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1.  Cytoplasmic Viral RNA-Dependent RNA Polymerase Disrupts the Intracellular Splicing Machinery by Entering the Nucleus and Interfering with Prp8 
PLoS Pathogens  2014;10(6):e1004199.
The primary role of cytoplasmic viral RNA-dependent RNA polymerase (RdRp) is viral genome replication in the cellular cytoplasm. However, picornaviral RdRp denoted 3D polymerase (3Dpol) also enters the host nucleus, where its function remains unclear. In this study, we describe a novel mechanism of viral attack in which 3Dpol enters the nucleus through the nuclear localization signal (NLS) and targets the pre-mRNA processing factor 8 (Prp8) to block pre-mRNA splicing and mRNA synthesis. The fingers domain of 3Dpol associates with the C-terminal region of Prp8, which contains the Jab1/MPN domain, and interferes in the second catalytic step, resulting in the accumulation of the lariat form of the splicing intermediate. Endogenous pre-mRNAs trapped by the Prp8-3Dpol complex in enterovirus-infected cells were identified and classed into groups associated with cell growth, proliferation, and differentiation. Our results suggest that picornaviral RdRp disrupts pre-mRNA splicing processes, that differs from viral protease shutting off cellular transcription and translation which contributes to the pathogenesis of viral infection.
Author Summary
RNA-dependent RNA polymerase (RdRp) is an enzyme that catalyzes the replication from an RNA template and is encoded in the genomes of all RNA viruses. RNA viruses in general replicate in cytoplasm and interfere host cellular gene expression by utilizing proteolytic destruction of cellular targets as the primary mechanism. However, several cytoplasmic RNA viral proteins have been found in the nucleus. What do they do in the nucleus? This study utilized picornaviral polymerase to probe the function of RdRp in the nucleus. Our findings reveal a novel mechanism of viruses attacking hosts whereby picornaviral 3D polymerase (3Dpol) enters the nucleus and targets the central pre-mRNA processing factor 8 (Prp8) to block pre-mRNA splicing and mRNA synthesis. The 3Dpol inhibits the second catalytic step of the splicing process, resulting in the accumulation of the lariat-form and the reduction of the mRNA. These results provide new insights into the strategy of a cytoplasmic RNA virus attacking host cell, that differs from viral shutting off cellular transcription and translation which contributes to the viral pathogenesis. To our knowledge, this study shows for the first time that a cytoplasmic RNA virus uses its polymerase to alter cellular gene expression by hijacking the splicing machinery.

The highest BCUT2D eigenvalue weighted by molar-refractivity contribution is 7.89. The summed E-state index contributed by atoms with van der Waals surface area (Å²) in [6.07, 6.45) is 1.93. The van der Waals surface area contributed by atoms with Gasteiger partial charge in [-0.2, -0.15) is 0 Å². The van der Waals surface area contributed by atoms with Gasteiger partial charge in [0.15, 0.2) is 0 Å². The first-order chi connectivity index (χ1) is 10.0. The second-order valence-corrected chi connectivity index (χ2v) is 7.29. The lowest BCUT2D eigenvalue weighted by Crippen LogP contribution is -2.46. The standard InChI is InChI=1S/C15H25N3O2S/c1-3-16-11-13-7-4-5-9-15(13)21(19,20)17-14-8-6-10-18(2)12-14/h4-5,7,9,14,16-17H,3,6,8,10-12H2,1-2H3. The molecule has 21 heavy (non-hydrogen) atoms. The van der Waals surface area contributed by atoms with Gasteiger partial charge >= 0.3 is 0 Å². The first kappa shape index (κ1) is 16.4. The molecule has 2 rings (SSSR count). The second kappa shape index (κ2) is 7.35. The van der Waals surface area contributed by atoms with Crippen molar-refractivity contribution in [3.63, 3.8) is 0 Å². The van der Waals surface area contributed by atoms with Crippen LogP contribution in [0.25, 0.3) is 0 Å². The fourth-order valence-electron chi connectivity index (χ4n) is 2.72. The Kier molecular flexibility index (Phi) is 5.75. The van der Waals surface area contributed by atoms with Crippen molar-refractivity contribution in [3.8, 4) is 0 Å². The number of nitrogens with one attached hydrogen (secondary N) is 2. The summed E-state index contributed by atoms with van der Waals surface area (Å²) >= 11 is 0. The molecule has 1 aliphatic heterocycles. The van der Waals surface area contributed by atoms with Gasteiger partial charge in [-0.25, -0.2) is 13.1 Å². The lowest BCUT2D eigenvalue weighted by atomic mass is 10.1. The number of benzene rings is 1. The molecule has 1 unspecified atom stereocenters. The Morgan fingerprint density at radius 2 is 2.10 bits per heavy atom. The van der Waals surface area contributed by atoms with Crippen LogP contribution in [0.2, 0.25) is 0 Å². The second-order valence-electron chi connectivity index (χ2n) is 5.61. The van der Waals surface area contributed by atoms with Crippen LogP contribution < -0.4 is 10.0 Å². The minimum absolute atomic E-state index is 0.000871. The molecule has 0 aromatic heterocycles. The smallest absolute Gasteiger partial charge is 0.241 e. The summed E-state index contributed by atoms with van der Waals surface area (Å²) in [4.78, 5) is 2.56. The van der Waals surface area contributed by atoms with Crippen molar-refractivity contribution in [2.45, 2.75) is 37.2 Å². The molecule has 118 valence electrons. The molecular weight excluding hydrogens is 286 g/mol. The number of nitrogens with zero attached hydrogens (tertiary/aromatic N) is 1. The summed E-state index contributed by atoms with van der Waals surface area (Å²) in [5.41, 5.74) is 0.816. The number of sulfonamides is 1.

PMCID: PMC4072778  PMID: 24968230
2.  Extracellular caspase-6 drives murine inflammatory pain via microglial TNF-α secretion 
The Journal of Clinical Investigation  2014;124(3):1173-1186.